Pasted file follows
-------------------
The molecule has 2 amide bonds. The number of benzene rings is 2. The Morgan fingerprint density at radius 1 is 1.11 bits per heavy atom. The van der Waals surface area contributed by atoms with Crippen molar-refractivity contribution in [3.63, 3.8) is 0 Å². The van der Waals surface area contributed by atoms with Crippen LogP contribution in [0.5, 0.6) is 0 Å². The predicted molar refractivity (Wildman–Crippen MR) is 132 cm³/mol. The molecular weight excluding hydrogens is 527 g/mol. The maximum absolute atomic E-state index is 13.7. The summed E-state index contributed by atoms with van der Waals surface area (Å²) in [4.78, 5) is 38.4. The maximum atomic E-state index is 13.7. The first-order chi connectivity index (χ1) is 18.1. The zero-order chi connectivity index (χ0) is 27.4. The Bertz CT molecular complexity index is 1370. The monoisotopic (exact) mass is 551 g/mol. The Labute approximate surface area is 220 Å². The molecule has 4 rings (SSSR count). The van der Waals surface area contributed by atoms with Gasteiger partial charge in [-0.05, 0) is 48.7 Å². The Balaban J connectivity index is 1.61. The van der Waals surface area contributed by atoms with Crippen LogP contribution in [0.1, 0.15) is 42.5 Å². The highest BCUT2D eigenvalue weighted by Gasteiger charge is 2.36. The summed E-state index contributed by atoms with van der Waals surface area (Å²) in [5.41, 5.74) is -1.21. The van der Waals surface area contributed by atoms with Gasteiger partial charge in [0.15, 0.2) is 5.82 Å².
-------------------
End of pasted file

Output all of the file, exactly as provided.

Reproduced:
The molecule has 2 amide bonds. The number of benzene rings is 2. The Morgan fingerprint density at radius 1 is 1.11 bits per heavy atom. The van der Waals surface area contributed by atoms with Crippen molar-refractivity contribution in [3.63, 3.8) is 0 Å². The van der Waals surface area contributed by atoms with Crippen LogP contribution in [0.5, 0.6) is 0 Å². The predicted molar refractivity (Wildman–Crippen MR) is 132 cm³/mol. The molecular weight excluding hydrogens is 527 g/mol. The maximum absolute atomic E-state index is 13.7. The summed E-state index contributed by atoms with van der Waals surface area (Å²) in [4.78, 5) is 38.4. The maximum atomic E-state index is 13.7. The first-order chi connectivity index (χ1) is 18.1. The zero-order chi connectivity index (χ0) is 27.4. The Bertz CT molecular complexity index is 1370. The monoisotopic (exact) mass is 551 g/mol. The Labute approximate surface area is 220 Å². The molecule has 4 rings (SSSR count). The van der Waals surface area contributed by atoms with Gasteiger partial charge in [-0.05, 0) is 48.7 Å². The Balaban J connectivity index is 1.61. The van der Waals surface area contributed by atoms with Crippen LogP contribution in [0.1, 0.15) is 42.5 Å². The highest BCUT2D eigenvalue weighted by Gasteiger charge is 2.36. The summed E-state index contributed by atoms with van der Waals surface area (Å²) in [5.41, 5.74) is -1.21. The van der Waals surface area contributed by atoms with Gasteiger partial charge in [0.15, 0.2) is 5.82 Å².